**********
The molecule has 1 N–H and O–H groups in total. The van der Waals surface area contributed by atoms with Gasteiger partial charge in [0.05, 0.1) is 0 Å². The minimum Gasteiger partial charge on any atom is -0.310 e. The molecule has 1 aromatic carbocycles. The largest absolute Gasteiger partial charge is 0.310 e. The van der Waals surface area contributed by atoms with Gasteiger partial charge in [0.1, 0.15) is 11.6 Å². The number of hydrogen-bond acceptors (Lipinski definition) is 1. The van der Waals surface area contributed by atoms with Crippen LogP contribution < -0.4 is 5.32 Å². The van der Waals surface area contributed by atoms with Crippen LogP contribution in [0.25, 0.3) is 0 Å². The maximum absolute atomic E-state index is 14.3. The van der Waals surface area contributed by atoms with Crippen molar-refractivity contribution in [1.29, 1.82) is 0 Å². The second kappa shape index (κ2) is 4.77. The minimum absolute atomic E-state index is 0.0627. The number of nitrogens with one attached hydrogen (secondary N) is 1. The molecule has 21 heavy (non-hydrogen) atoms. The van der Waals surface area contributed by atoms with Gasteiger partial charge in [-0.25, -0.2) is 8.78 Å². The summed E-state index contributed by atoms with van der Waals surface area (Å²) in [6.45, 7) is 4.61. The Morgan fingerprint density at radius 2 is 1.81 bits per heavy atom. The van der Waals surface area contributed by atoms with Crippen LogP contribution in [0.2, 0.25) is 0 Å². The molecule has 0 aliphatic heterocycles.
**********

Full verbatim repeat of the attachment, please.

The molecule has 1 N–H and O–H groups in total. The van der Waals surface area contributed by atoms with Gasteiger partial charge in [0.05, 0.1) is 0 Å². The minimum Gasteiger partial charge on any atom is -0.310 e. The molecule has 1 aromatic carbocycles. The largest absolute Gasteiger partial charge is 0.310 e. The van der Waals surface area contributed by atoms with Gasteiger partial charge in [0.1, 0.15) is 11.6 Å². The number of hydrogen-bond acceptors (Lipinski definition) is 1. The van der Waals surface area contributed by atoms with Crippen LogP contribution < -0.4 is 5.32 Å². The van der Waals surface area contributed by atoms with Crippen LogP contribution in [0.25, 0.3) is 0 Å². The maximum absolute atomic E-state index is 14.3. The van der Waals surface area contributed by atoms with Crippen molar-refractivity contribution in [1.29, 1.82) is 0 Å². The second kappa shape index (κ2) is 4.77. The minimum absolute atomic E-state index is 0.0627. The number of nitrogens with one attached hydrogen (secondary N) is 1. The molecule has 21 heavy (non-hydrogen) atoms. The van der Waals surface area contributed by atoms with Gasteiger partial charge in [-0.25, -0.2) is 8.78 Å². The summed E-state index contributed by atoms with van der Waals surface area (Å²) in [6.45, 7) is 4.61. The Morgan fingerprint density at radius 2 is 1.81 bits per heavy atom. The van der Waals surface area contributed by atoms with Crippen LogP contribution in [0.2, 0.25) is 0 Å². The molecule has 0 aliphatic heterocycles.